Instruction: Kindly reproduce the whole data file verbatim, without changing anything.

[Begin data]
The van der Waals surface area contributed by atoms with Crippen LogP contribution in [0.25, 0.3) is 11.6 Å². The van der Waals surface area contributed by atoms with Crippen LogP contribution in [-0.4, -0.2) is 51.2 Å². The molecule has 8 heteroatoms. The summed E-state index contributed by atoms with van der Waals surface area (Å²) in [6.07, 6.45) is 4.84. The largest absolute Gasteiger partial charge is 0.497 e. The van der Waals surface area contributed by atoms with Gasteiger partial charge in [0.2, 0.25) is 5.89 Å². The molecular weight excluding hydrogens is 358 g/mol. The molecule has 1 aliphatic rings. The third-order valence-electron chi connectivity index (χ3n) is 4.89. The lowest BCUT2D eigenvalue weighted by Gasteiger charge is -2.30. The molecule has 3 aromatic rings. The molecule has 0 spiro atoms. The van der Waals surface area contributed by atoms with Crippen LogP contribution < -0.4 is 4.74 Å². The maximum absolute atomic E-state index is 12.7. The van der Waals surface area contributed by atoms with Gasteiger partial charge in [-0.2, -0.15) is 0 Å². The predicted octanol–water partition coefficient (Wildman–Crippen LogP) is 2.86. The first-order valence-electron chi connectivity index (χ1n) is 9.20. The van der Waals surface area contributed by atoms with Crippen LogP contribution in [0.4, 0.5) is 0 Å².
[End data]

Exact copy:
The van der Waals surface area contributed by atoms with Crippen LogP contribution in [0.25, 0.3) is 11.6 Å². The van der Waals surface area contributed by atoms with Crippen LogP contribution in [-0.4, -0.2) is 51.2 Å². The molecule has 8 heteroatoms. The summed E-state index contributed by atoms with van der Waals surface area (Å²) in [6.07, 6.45) is 4.84. The largest absolute Gasteiger partial charge is 0.497 e. The van der Waals surface area contributed by atoms with Gasteiger partial charge in [0.2, 0.25) is 5.89 Å². The molecular weight excluding hydrogens is 358 g/mol. The molecule has 1 aliphatic rings. The third-order valence-electron chi connectivity index (χ3n) is 4.89. The lowest BCUT2D eigenvalue weighted by Gasteiger charge is -2.30. The molecule has 3 aromatic rings. The molecule has 0 spiro atoms. The van der Waals surface area contributed by atoms with Crippen LogP contribution < -0.4 is 4.74 Å². The maximum absolute atomic E-state index is 12.7. The van der Waals surface area contributed by atoms with Gasteiger partial charge in [-0.2, -0.15) is 0 Å². The predicted octanol–water partition coefficient (Wildman–Crippen LogP) is 2.86. The first-order valence-electron chi connectivity index (χ1n) is 9.20. The van der Waals surface area contributed by atoms with Crippen LogP contribution in [0.4, 0.5) is 0 Å².